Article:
Ah yes, F.3.A.R: another victim of the numerical title plague that Driv3r instigated. I have suppressed the persistent desire to burn all games that adopt this technique for far too long; making it quite likely that F3.A.R, too, would suffer this fate if it turned out to be bad. Fortunately for my sake, and also that of the environment, my concerns were unfounded. This game is quite good. I will, however, refuse to call it ‘F.3.A.R’ from this point on.
Fear 3, the third outing of this perpetual shooter-cum-mind-fuck series. And as you’d expect, things are a lot stranger, and a darn sight more confusing on this third time round, as our two brothers from the first game, Point Man and Paxton Fettel, are thrown together – in a somewhat awkward embrace – as they attempt to locate their pregnant mother, Alma.
For those of you who don’t know why these two events are both significant, yet also bizarre: our main protagonist, Point Man, shot and killed his brother during the first game. As for the pregnant mother, that monstrosity came about at the end of Fear 2 when Michael Beckett (the main character from the second outing) was, for lack of a better word, raped – all of which is casually unveiled to the player in the first few minutes.
Perhaps it doesn’t need pointing out, then, but Fear 3 really is a dark game, and the moments that make you jump are the least of your concerns. If you’re really looking for a fright, just start poking about in the background of each character, that’s where Fear 3 demonstrates itself as remarkably unnerving.
The storyline surrounds the final trimester of Alma’s pregnancy, making up much of the narrative, spanning over eight chapters and clocking in at approximately six hours. It’s rather short, but the developers behind Fear 3 quite clearly realised this, too, and introduced a number of gameplay elements to artificially introduce longevity.
It’s for this reason that the Fear 3 campaign is designed to be played through twice, once as Point Man and once as Paxton Fettel, each boasting a rather unique skill-set. It goes without saying that Fettel makes for a more amusing experience, primarily because he’s no longer amongst the living, and thus has access to all manner of spiritual powers; including the ability to possess enemies, throw objects about, and generally make an unnerving nuisance of himself.
Unfortunately, the storyline is exactly the same for both characters, and with such heavy reliance on the narrative of Fettel (given that Point Man remains a mute, moody type for the entire game) it doesn’t always make sense because of it. Yet it’s still fun, and feels different enough for you to not feel cheated.
The second, and more appealing option, is to play through the campaign co-operatively. Fear 3 was evidently designed with co-op in mind, as even on the easiest of difficulty settings, some of the levels – when played alone – are incredibly unforgiving, making for a very infuriating experience. Team up with a buddy, though, and you’ll rarely encounter a problem.
Gameplay wise, Fear 3 is a very different beast to its predecessors. It’s horrendously fast paced, resulting in a heavy dependence on the slow-mo system, and includes a number of elements that liken the series to an arcade title. The end of each round presents a score sheet, and there are a number of mini-challenges available for each mission, that’ll help you rack up points. It’s all utterly bizarre, from a singleplayer perspective, and just goes to emphasise the fact that Day 1 Studios designed this game as a co-op experience, which is always improved with a little healthy competition between friends.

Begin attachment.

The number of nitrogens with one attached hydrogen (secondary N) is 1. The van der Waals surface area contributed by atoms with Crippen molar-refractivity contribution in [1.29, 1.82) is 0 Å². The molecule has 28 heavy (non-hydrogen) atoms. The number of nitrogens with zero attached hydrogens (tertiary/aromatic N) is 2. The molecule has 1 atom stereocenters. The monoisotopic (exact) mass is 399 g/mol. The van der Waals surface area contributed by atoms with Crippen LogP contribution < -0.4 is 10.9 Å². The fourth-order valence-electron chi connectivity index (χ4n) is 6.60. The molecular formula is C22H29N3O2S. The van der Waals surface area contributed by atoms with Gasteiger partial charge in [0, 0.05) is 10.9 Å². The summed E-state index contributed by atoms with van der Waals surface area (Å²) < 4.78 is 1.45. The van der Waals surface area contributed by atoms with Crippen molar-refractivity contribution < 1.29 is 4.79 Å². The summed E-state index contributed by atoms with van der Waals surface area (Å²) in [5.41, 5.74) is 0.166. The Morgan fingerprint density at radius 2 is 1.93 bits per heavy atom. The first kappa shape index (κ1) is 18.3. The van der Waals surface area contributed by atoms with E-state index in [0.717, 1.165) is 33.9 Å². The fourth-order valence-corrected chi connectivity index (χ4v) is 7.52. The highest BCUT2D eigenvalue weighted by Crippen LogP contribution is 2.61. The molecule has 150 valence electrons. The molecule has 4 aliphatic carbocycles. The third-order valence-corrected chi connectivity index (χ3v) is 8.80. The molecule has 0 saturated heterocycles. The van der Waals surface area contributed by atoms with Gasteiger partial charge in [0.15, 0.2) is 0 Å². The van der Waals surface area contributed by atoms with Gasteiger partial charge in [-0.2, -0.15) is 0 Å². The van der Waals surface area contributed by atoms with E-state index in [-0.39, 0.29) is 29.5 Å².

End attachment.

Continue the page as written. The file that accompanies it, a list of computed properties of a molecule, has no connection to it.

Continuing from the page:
This third outing isn’t as scary as those that came before it, either. There’s plenty of scenes intended to make you jump, but unfortunately they do little more than recycle techniques from the previous games, which when coupled with the arcade style, detracts heavily from the horror genre that this series is undeniably a part of.
Fortunately, despite the numerous flaws that I’ve highlighted with such excruciating attention to detail, Fear 3 is a rather good game. The gameplay is gripping, certainly the best of three, and the co-op simply works. And sure, the story trundles along at a predictable pace, but Fear isn’t about that – it arguably never has been.
Instead, the focus is on the sheer reliance you develop for the slow-motion system, the racing of your heart as waves of enemies descend on your position, and the unmistakable ‘clink’ sound, that’s accompanied by an involuntary shudder, when your weapon of choice runs empty. This is what Fear is about, and Fear 3 has it in abundance. The cover system is equally attractive, and provides Gears of War style efficiency with a first-person shooter, a feat that – as far as I know – hasn’t been achieved before.
The multiplayer is also a considerable improvement on what’s come before it, partially due to the introduction of ‘Fucking Run!’ In this gameplay mode, players must push forward at all times, escaping Alma’s wall of death behind them whilst battling through an onslaught of enemy soldiers before them, to reach the next sparsely located ‘safe-zone’. The multiplayer is certainly designed as an extension of the fast-paced singleplayer, and it works very well.
Fear 3 is far from the perfect shooter, but amidst the current sea of oppressive Call of Duty clones, it does well to stand out from the crowd. And whilst it’s difficult to recommend for newcomers to the series, veterans will feel right at home. There’s a lot of fun to be had here, and a great wealth of replayability, especially if you factor in the excellent multiplayer, you’ll keep playing long after completing the short campaign experience.
Verdict – On Target
Platforms available – PC, Xbox 360, PS3
Version reviewed – Xbox 360